Beyond the Telling of Stories: Studies of Survivors of Near Death
Eight-year-old Jesse Lotte nearly died of liver failure from fulminant mononucleosis. She was in the Intensive Care Unit at Seattle Children’s Hospital for three days in a profound coma, and suffered clinical death from a total body shutdown.
Yet she survived and made a full recovery.
We interviewed Jesse as part of our research study of all survivors of near death at Seattle Children’s Hospital from 1985-2000. We did not accept volunteers to our study. We had no idea whether or not the children we interviewed had any sort of experiences associated with surviving near death.
In fact, our bias was that they did not have any experiences. Our research team, comprised of the departmental heads of the Intensive Care Unit and Neurology as well as a host of medical students, had the traditional scientific viewpoint that when you are dead, you are dead. We thought that when patients go into coma and die, consciousness ceases and they experience only darkness and then nothing at all.
We were then shocked to interview Jesse Lotte about nearly dying and hear her say that she remembered her own death. She said that she heard and saw the nurses coming into her room and bringing “that crash cart thing." She then said “...and then I saw my grandmother (who had previously died). She was just sitting there. I was here (in her bed) and she was there (beside the bed). I was just so shocked to see her.”
As can be seen in the above picture, Jesse’s grandmother was surrounded by a...
Part Two, But Is It Real? Series with Dr. Melvin Morse Better Understanding Consciousness Through Children's NDEs
Sometimes the accounts of near-death experiences themselves contain elements which prove that they are “real," meaning that we can trust the information gained from them.
Eight-year old Jamie Untinen nearly died from a severe brain infection. During the time she was clinically dead, she thought that she floated out of her physical body and met Jesus.
“He was very nice,” she said. She also saw a light which told her “who she was and where she was to go."
I personally resuscitated Jamie Unitinen. She was part of my study of children who survived cardiac arrest, done at Seattle Children’s Hospital under the supervision of the Department of Intensive Care Medicine and the Hospital’s Human Subject Research Review Board. I know that she was clinically dead during the time that she says she was out of her body, visiting Jesus and angels, and meeting “grandpas, grammas and babies waiting to be born."
Jamie was rushed to Valley Medical Center in Renton, Washington by her private physician after she went into a coma in his office. She had a form of bacterial brain infection which should have resulted in death within a few hours of presentation. Instead she lived to...
Of course, when you’re in that in-between zone – what the Tibetans call a “bardo” – after your life is over but before you’ve died, you have plenty of time to think – to ruminate and to wonder what will happen to you when you finally cross that threshold and enter the house of death.
Oh, perhaps before I follow that train of thought, I guess I should clarify what I meant when I wrote that line about my life being over. Obviously, either I’m still here or a ghost is writing this. What I meant was that the really active part of my life has finished – no more rapturous love affairs, exciting adventures, extensive travels, doing research, writing books, and so forth – all the activities that I enjoyed so much during my life until recent years. Yes, I still have my quieter pleasures, as I have written, but mostly I am just waiting – waiting to die. And can’t help speculating what will happen once I do.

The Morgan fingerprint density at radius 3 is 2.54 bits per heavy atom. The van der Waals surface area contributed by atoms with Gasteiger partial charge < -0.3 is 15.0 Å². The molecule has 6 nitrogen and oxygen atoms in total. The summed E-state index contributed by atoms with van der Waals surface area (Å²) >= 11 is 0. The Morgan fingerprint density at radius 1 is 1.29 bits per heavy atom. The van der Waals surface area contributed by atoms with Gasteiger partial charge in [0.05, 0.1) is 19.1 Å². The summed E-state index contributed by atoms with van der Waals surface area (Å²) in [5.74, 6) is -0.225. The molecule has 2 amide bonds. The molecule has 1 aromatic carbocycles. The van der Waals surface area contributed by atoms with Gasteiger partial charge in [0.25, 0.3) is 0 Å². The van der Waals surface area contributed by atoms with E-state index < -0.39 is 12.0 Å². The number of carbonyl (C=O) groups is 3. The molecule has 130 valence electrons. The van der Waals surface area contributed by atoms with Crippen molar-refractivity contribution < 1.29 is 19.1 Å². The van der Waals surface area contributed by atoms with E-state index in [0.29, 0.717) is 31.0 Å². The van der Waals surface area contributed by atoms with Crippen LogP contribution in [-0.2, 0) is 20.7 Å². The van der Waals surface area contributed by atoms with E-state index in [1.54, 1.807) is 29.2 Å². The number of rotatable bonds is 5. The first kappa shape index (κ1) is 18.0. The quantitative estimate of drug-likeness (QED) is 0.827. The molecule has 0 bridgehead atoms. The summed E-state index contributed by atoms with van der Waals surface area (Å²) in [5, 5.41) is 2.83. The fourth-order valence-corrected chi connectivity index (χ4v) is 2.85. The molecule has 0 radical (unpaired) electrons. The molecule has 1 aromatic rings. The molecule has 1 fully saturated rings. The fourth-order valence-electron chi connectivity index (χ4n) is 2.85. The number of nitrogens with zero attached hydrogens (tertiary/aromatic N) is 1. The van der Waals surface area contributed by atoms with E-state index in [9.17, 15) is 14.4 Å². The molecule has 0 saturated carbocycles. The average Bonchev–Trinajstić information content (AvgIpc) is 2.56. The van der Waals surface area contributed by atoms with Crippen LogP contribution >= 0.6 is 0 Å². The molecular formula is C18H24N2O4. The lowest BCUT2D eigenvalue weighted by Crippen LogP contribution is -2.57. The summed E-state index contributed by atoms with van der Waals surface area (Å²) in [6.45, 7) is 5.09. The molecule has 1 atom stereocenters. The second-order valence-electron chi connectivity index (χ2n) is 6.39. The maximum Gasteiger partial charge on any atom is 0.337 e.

Lately, I have been reading a little philosophy, not about life and death matters, but in doing so, it has occurred to me that so many of the world’s great thinkers are professed atheists and are convinced that when we die, that’s it. Poof! Death brings annihilation to our individual personalities and to all consciousness. We enter into a sleep from which we never awaken.
Let’s consider this roster of the world’s greatest minds who hold this view. There’s Friedrich Nietzsche, of course, who became the most influential philosopher of...
Hello, I am Dr. Raymond Moody. I am best known for having coined the term “near-death experience” in my bestselling book Life After Life.
Welcome to Illuminating.
Illuminating is the blog of The University of Heaven, a new online platform for the rational exploration of the afterlife, launching September 20, 2018.
Illuminating will be published twice a month with articles from leading-edge researchers and thinkers in the field of consciousness studies.
Featured Columnist Dr. Kenneth Ring
We are honored to be joined by Dr. Kenneth Ring, highly esteemed near-death-experience researcher and author of the bestselling Lessons from the Light and The Omega Project. His book Mindsight is a groundbreaking inquiry into the near-death experiences of the blind.
Ken's monthly column Notes from the Ringdom features his new series of essays “Waiting to Die” that offer an enlightening and humorous perspective on life and death from a man who has fully investigated both. The column will debut this Wednesday September 5 with a short introduction from Ken on Tuesday September 4th. Keep your eyes open for what promises to be a compelling series of posts from a masterful writer and thoughtful researcher.
You can prepare for Ken’s column by reading more about him:
Remedies for Grief
On Thursday and Friday September 6-7 we will publish a two-part series by April Brader. April offers all of us a...